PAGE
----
I use a slide for presentations which contains a few statements relating to the debate over whether or not annuities should be compulsory. They include: “Annuities are legalised theft”, “Annuities are one of the biggest rip-offs of all time” and – my all-time favourite – “Almost anything has to be better than the present system. I think that my dog could have done better.”
These statements were responses to an online survey by Interactive Investor in 1999 but they are still relevant today.
Why do people hate annuities? There are three main reasons. Annuities offer no lumpsum payment on death, they are perceived as offering poor value and have no flexibility.
There have been many attempts to answer these criticisms. Income drawdown was introduced to avoid the problem of buying annuities at low levels. However, in many cases this has made the problem worse because people deferring annuity purchase have ended up buying annuities at even lower rates.
More recently, the Government and the Inland Revenue have tried to answer the criticism that annuities do not provide a lump-sum benefit by introducing the so-called money-back option in the plans for simplification. The trouble is that by restricting this option to age 75 and imposing a 35 per cent tax on the final payment, the option becomes decidedly unattractive.
The lack of flexibility in annuities is being tackled in two ways. Pension simplification introduces the concept of an alternatively secured pension – in other words, income drawdown beyond age 75 but with no lump-sum death benefit. Unfortunately, drawdown beyond age 75 without the ability to pass the fund on to the next generation will not be popular. It remains to be seen whether the fund can be transferred to other members of the pension scheme.
The Government also hopes that insurance companies will design more flexible annuities but the industry does not have a good track record in annuity innovation.
What does all this mean for the future of annuities? Paradoxically, if we take all the criticisms and false assumptions of annuities and turn them on their head, we can see that some of the perceived disadvantages are actually strengths. Annuities are still the only financial product which can guarantee a high level of income for the rest of an investor's life – how ever long that may be – and with the peace of mind and security sought by investors of a certain age.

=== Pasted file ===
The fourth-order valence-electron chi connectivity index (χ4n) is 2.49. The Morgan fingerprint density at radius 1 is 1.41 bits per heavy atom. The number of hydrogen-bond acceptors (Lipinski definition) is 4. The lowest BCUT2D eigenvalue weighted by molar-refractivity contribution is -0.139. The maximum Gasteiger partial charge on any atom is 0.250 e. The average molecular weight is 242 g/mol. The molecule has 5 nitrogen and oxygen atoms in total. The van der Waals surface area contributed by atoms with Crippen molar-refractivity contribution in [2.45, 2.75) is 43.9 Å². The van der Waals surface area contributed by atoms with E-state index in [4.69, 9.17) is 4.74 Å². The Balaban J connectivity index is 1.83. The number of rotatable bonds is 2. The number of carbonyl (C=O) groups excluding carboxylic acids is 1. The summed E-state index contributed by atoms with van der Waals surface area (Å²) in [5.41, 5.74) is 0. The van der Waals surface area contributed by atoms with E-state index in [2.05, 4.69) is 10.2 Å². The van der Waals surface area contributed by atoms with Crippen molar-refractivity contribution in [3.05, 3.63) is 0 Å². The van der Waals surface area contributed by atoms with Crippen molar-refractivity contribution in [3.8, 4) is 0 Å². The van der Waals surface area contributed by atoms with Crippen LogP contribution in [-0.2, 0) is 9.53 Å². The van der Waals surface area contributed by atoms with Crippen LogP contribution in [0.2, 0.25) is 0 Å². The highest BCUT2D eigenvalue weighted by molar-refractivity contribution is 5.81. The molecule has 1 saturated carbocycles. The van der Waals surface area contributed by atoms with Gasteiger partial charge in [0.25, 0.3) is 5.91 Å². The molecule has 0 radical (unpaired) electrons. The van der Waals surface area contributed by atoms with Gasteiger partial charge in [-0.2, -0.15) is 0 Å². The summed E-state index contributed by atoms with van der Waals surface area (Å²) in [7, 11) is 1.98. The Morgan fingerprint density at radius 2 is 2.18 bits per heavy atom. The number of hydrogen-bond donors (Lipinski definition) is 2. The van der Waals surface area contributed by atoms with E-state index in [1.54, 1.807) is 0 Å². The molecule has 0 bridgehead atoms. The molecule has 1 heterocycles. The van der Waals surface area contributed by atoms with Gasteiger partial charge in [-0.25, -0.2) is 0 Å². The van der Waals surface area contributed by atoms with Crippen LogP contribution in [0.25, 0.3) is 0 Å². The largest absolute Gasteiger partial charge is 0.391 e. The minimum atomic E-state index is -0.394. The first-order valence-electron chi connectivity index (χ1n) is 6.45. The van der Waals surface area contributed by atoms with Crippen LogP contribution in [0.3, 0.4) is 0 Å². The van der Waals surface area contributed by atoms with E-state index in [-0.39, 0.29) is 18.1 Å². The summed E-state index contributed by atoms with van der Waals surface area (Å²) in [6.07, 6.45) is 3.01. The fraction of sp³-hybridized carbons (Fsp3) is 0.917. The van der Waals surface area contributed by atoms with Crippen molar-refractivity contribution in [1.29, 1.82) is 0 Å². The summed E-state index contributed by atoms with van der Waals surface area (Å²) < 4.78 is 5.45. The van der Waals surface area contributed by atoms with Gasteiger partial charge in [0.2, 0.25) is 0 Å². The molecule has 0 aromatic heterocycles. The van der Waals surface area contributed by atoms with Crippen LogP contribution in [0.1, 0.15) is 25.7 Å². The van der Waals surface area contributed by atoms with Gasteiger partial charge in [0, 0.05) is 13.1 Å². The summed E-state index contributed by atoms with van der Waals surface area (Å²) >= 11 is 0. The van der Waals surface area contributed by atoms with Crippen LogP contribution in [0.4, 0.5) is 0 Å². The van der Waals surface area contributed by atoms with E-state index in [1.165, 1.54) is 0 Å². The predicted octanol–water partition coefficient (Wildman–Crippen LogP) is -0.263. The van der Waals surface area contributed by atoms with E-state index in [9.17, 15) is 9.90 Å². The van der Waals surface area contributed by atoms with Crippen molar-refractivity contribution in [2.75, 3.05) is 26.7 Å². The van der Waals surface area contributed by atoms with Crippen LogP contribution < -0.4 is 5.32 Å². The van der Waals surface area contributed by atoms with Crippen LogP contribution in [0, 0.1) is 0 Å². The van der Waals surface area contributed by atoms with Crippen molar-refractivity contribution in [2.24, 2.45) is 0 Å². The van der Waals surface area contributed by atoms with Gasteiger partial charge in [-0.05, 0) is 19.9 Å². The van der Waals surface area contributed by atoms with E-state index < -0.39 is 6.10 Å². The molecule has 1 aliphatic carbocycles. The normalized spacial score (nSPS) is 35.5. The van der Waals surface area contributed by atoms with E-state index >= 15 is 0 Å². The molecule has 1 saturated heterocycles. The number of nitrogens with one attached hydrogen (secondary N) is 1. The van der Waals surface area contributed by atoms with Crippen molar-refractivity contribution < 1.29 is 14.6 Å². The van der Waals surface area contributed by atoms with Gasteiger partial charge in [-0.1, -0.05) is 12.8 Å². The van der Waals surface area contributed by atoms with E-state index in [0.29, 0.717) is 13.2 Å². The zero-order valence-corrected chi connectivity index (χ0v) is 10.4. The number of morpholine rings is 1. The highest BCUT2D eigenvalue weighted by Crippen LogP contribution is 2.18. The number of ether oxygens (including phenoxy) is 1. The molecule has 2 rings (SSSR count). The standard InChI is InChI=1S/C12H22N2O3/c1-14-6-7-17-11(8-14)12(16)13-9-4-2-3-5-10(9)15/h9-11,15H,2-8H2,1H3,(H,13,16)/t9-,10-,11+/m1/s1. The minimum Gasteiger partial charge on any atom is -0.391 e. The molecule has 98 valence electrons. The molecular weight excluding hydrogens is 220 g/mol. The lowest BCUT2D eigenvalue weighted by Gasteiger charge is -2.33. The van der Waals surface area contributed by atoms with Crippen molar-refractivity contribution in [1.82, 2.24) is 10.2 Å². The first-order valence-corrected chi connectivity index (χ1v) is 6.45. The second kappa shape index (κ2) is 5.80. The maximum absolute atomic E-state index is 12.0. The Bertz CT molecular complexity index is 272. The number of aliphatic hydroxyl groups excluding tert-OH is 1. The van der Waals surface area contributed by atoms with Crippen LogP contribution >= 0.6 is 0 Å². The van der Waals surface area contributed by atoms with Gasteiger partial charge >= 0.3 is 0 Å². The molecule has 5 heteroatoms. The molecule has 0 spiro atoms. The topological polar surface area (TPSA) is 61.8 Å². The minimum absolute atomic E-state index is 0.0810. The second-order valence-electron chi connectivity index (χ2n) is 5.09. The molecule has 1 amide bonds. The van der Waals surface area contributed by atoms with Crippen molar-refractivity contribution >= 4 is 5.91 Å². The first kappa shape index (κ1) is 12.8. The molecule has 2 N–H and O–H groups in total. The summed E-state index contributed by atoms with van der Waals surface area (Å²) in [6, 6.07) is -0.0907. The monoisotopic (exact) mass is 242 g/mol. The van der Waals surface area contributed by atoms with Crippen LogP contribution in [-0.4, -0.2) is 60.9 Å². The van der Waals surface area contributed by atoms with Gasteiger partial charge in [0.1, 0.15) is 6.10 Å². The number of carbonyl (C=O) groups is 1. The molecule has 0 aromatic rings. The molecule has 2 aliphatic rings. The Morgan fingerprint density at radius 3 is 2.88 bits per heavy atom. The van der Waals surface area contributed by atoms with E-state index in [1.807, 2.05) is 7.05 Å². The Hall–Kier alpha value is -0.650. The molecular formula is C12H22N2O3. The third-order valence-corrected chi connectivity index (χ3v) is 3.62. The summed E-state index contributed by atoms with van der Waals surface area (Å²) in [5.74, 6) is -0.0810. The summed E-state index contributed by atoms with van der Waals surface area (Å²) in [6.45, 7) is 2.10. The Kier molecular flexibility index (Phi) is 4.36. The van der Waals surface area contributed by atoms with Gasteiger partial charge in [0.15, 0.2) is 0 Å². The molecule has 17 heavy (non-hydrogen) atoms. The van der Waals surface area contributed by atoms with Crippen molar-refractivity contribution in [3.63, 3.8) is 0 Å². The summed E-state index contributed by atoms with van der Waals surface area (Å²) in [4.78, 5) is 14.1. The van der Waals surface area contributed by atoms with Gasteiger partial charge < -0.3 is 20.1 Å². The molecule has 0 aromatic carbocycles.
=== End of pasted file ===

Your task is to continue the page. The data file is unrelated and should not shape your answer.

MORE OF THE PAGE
There may be no lump-sum death benefits, yet investors are offered insurance against longevity. Lack of flexibility translates into securing a high income. In short, annuities meet many of the objectives of those pensioners who want to maximise their income.
Turning to the trend for annuity rates, this year began with most of the major insurance companies cutting their rates in response to falling gilt yields. Some companies used their annual review of mortality assumptions to adjust for increased longevity by lowering some rates.
There was little activity in February and early March, with the exception of Friends Provident, which increased single-life rates, putting it at the top of the tables for single-life annuities, before it reduced its rates on March 10.
During April, Prudential, Norwich Union, Legal & General and Canada Life increased their annuity rates but Clerical Medical and Scottish Widows cut rates. Prudential was the first company to increase its rates, putting it at the top of the table for most options, closely followed by L&G, NU and Canada Life.
The current trend reflects rising bond yields as well as the competitive nature of the market as companies look to consolidate market share. More rate increases may be in the pipeline as bond yields are moving towards 5 per cent. If yields pass this psychologically important level, it should trigger companies to further increase annuity rates.